UNLV Transmutation Research Program Strives to Improve Safety of Nuclear Waste
By Gian Galassi
For many people nuclear power still evokes catastrophic images of Hiroshima and Nagasaki, the accidents at Three Mile Island and Chernobyl, and, here in Nevada, the possibility of becoming a dumping ground for the rest of the country’s nuclear waste.
But UNLV scientists and students are currently developing technologies that could improve nuclear energy’s tainted reputation – research that could lead to real solutions for the nuclear industry’s most contentious problems.
Established in 2001 with a $3 million grant from the U.S. Department of Energy, UNLV’s Transmutation Research Program (TRP) is a multi-disciplinary effort to address the ecological and economical management of the country’s used nuclear fuel. Spanning six departments in three colleges and involving more than 30 faculty members and 37 graduate students, the TRP is one of the most ambitious research efforts in the university’s history.
The program, administrated by the Harry Reid Center of Environmental Studies (HRC), is a component of the Advanced Fuel Cycle Initiative, a national program born out of the Los Alamos National Laboratory in New Mexico. The TRP currently supports 16 separate graduate research projects, called tasks, which examine the technological requirements of a process called nuclear transmutation.
Simply defined, nuclear transmutation converts volatile, radioactive isotopes into more stable isotopes by changing their nuclear structure. This is done through neutron-induced fission or neutron-capture processes conducted in nuclear reactors or particle accelerators. The result of both fission and neutron-capture in problematic isotopes is the same: the transformation of the most dangerous materials in used nuclear fuel into safer, more table, low-level waste. Through transmutation, the life span of the most problematic materials in the nuclear waste could be reduced by as much as 95 percent – from roughly 10,000 years to fewer than 500 – thereby eliminating many long-term environmental and safety concerns.
“Transmutation has the potentials for completely doing away with the need for a deep geological repository like Yucca Mountain,” said Anthony Hechanova, a nuclear engineer and director of the TRP. “It just depends how far you want to go with the process. There are some concepts that look at having all waste streams classified as low-level, which would allow for their disposal at any of the many low-level waste sites around the country.”
Anthony Hechanova, director of the Transmutation Research Program, hopes that UNLV researchers and students will develop ways to transform the most dangerous materials in used muclear fuel into safer, more stable waste that can be easily stored or recycled.
Students and faculty from the mechanical engineering, computer and electrical engineering, physics, health physics, chemistry and geoscience departments are conducting the research.
Just two months after the program received its initial grant in 2001, students produced computer models of accelerator components that Los Alamos scientists were able to use on advanced nuclear systems.
Hechanova said that even he was surprised with the rapid process of the program and the quick results of the research. “There has been such an interest in the project from faculty and students that, in a very short period of time, we accomplished more than I think any of us could have imagined,” he said. “The work that we’ve been able to do has helped make UNLV the nation’s top school in transmutation research.”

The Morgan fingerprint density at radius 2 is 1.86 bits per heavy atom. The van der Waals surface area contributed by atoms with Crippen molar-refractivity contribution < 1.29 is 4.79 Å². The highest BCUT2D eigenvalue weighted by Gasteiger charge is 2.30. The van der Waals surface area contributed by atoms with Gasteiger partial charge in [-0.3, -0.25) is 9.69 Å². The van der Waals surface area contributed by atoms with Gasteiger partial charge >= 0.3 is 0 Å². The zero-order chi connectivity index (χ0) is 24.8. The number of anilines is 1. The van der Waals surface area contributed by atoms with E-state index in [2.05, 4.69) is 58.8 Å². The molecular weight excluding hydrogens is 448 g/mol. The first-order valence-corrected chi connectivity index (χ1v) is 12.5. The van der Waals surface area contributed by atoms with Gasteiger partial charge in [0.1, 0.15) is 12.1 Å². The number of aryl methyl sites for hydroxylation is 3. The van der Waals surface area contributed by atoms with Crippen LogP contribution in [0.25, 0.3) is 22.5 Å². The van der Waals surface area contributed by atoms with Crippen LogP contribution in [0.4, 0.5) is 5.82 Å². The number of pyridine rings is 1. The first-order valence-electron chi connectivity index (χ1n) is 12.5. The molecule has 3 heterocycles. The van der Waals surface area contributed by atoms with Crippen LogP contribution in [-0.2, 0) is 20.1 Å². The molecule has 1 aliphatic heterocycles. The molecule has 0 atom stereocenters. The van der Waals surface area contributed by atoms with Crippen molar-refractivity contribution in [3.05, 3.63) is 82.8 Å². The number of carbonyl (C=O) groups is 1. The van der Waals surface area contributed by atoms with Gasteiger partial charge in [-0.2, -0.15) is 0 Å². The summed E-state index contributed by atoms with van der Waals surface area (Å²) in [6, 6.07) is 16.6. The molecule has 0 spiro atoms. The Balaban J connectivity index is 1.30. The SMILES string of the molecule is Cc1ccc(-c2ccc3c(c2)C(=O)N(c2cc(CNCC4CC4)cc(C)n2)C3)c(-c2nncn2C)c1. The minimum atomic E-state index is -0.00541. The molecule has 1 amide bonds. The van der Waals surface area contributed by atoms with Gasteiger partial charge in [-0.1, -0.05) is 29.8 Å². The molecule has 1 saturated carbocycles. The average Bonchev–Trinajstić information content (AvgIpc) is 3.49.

Although the elimination and reduction of harmful byproducts of nuclear energy is a considerable accomplishment, it is by no means the only benefit of transmutation. Researchers are also investigating benefits than could lead to dramatic breakthroughs in homeland security, environmental protection, energy production and nuclear medicine and therapy.
But the most practical outcome of the transmutation process may also be the most controversial. Most of the energy released during the transmutation of waste process – equivalent to 10 billion barrels of oil – can be harnessed to generate large amounts of electricity. What’s more, the electricity produced could not only be sold to offset the cost of transmutation, but would also provide a relatively benign energy source.
“We simply cannot sustain ourselves on fossil fuels for much longer,” said Hechanova. “Transmutation is one of the best possible solutions to this problem because it shows how we can maximize nuclear energy by getting the most out of the material we already have. And it won’t contribute whatsoever to the global warming problem because it doesn’t produce any of the greenhouse gases.”
Even with the technological and political challenges ahead, he is confident about the program’s future. Plans are already under way to expand campus facilities. They include construction of a thermal hydraulics lab, in which phenomena, such as the corrosion and strength of materials used during transmutation, will be examined.
Four new research tasks will be added, as will new faculty members in the areas of nuclear physics, molten metal coolant technology, and reactor physics. Hechanova also hopes to build complementary academic programs in radiochemistry, material science and engineering, and nuclear engineering.
“At the rate we’re going, UNLV will soon be among the most respected nuclear research institutions in the country,” said Hechanova. “Our students are playing a critical role in putting the U.S. back at the forefront of nuclear science and technology. Their future in this field is as bright as they want it to be.”
This article originally appeared in the December 2003 issue of “Inside UNLV.”